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Discussion in 'Vintage Les Pauls' started by Jumping@shadows, May 20, 2017.
In general I'm not in favor of altering a vintage axe any more than has already been ruined- in other words a bad refin doesn't usually justify rerouting P-90 cavities for humbuckers, or replacing a wraptail with a TOM + stoptail - but that top is so outrageously great I totally understand not wanting to cover it up again with gold paint.
That is a fantastic looking guitar, great job!
This top is mesmerizing really... Like looking at boiling brown sugar as someone posted earlier... Couldn't be sweeter
These are beautiful!
Awesome! The color is perfect as well.
70s? So it was originally a deluxe? I guess someone also did a new arch, because the early 70s were deluxes (with that infernal volute) and the bowl was virtually non existent! Very nice job. I wish I had the money I used to!
What is a blister top?
Do you have a website where you have before/after pics? This one is one of the best-looking LPs I've ever seen!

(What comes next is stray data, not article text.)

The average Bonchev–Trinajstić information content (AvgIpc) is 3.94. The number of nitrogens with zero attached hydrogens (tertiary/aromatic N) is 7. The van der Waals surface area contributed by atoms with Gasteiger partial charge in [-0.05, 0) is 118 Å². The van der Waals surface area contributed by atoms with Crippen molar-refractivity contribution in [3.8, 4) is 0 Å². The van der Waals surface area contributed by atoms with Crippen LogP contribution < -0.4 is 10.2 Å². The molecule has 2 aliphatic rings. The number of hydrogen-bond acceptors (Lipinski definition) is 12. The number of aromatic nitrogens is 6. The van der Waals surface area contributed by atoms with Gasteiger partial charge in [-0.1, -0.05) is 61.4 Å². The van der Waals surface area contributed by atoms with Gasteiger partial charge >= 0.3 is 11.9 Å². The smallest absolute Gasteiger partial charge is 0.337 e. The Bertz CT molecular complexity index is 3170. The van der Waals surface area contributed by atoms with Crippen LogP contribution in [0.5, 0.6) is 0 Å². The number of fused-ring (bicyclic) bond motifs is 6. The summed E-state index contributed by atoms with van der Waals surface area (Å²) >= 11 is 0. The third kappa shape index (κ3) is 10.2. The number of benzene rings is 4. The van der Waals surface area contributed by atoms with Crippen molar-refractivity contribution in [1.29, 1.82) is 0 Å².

Simply amazing. Thanks so much for sharing.
No, it's a factory Bigsby '55 that was heavy handedly refinished all-gold in the '70s, but aside from that and every tremolo unit known to man fitted, and a crude humbucker route, was in sound condition.
I don't no, but you can follow me on playergradevintage on Instagram
Nice job! Do you sell these?
I have a 53/59 flametop conversion that was done before I bought it in 1985 (can't believe it was that long ago!) What a great guitar she is!
Omg that is gorgeous. Modern quilt and flame finishes have NOTHING on this. Just stunning. A work of art, my friend
Wow! I'd love to see some pics..
Even though I have half a dozen '50s LP's in various states in the workshop, it's still a thrill to see another!
Reading this thread on my phone is a pain, as I keep having to navigate back to view that hypnotic top just one more time...
Brown sugar.... Yummmm....
Inspiring work, gorgeous result.
Thanks all! It's a great feeling bringing these wrecks back
Here's a '53/'59 also recently completed:
...and an early '68 fresh out of paint:
To the OP ... are you selling it?